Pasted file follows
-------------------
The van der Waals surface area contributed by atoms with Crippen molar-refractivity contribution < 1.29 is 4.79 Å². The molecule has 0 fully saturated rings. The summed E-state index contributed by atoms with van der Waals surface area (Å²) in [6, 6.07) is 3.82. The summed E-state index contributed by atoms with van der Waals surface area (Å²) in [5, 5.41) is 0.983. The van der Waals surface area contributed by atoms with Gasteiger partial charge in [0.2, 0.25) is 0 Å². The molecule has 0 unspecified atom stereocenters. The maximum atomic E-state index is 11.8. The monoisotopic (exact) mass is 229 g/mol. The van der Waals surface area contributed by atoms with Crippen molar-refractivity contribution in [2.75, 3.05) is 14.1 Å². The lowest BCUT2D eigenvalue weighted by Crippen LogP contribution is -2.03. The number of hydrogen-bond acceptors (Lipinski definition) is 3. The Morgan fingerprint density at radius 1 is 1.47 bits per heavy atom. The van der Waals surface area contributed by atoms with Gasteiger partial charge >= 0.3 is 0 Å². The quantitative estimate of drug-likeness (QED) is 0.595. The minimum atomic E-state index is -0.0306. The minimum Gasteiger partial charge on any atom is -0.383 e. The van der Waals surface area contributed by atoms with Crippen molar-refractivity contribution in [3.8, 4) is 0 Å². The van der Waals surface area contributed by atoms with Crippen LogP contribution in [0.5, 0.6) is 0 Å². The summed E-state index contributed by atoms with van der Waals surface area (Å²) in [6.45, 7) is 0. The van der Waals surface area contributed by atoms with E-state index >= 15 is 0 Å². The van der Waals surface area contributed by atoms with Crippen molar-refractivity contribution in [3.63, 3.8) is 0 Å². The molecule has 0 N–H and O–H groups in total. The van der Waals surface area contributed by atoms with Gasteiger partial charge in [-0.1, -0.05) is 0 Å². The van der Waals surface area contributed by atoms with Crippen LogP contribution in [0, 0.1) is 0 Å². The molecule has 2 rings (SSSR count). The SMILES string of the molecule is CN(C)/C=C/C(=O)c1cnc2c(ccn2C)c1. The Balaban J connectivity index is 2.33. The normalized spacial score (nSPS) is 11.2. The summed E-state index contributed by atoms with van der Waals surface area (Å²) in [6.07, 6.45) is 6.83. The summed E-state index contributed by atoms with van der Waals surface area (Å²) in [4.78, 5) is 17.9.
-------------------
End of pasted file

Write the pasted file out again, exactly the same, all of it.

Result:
The van der Waals surface area contributed by atoms with Crippen molar-refractivity contribution < 1.29 is 4.79 Å². The molecule has 0 fully saturated rings. The summed E-state index contributed by atoms with van der Waals surface area (Å²) in [6, 6.07) is 3.82. The summed E-state index contributed by atoms with van der Waals surface area (Å²) in [5, 5.41) is 0.983. The van der Waals surface area contributed by atoms with Gasteiger partial charge in [0.2, 0.25) is 0 Å². The molecule has 0 unspecified atom stereocenters. The maximum atomic E-state index is 11.8. The monoisotopic (exact) mass is 229 g/mol. The van der Waals surface area contributed by atoms with Crippen molar-refractivity contribution in [2.75, 3.05) is 14.1 Å². The lowest BCUT2D eigenvalue weighted by Crippen LogP contribution is -2.03. The number of hydrogen-bond acceptors (Lipinski definition) is 3. The Morgan fingerprint density at radius 1 is 1.47 bits per heavy atom. The van der Waals surface area contributed by atoms with Gasteiger partial charge >= 0.3 is 0 Å². The quantitative estimate of drug-likeness (QED) is 0.595. The minimum atomic E-state index is -0.0306. The minimum Gasteiger partial charge on any atom is -0.383 e. The van der Waals surface area contributed by atoms with Crippen molar-refractivity contribution in [3.8, 4) is 0 Å². The van der Waals surface area contributed by atoms with Crippen LogP contribution in [0.5, 0.6) is 0 Å². The summed E-state index contributed by atoms with van der Waals surface area (Å²) in [6.45, 7) is 0. The van der Waals surface area contributed by atoms with E-state index >= 15 is 0 Å². The van der Waals surface area contributed by atoms with Crippen molar-refractivity contribution in [3.63, 3.8) is 0 Å². The molecule has 0 N–H and O–H groups in total. The van der Waals surface area contributed by atoms with Gasteiger partial charge in [-0.1, -0.05) is 0 Å². The van der Waals surface area contributed by atoms with Crippen LogP contribution in [0, 0.1) is 0 Å². The molecule has 2 rings (SSSR count). The SMILES string of the molecule is CN(C)/C=C/C(=O)c1cnc2c(ccn2C)c1. The Balaban J connectivity index is 2.33. The normalized spacial score (nSPS) is 11.2. The summed E-state index contributed by atoms with van der Waals surface area (Å²) in [6.07, 6.45) is 6.83. The summed E-state index contributed by atoms with van der Waals surface area (Å²) in [4.78, 5) is 17.9.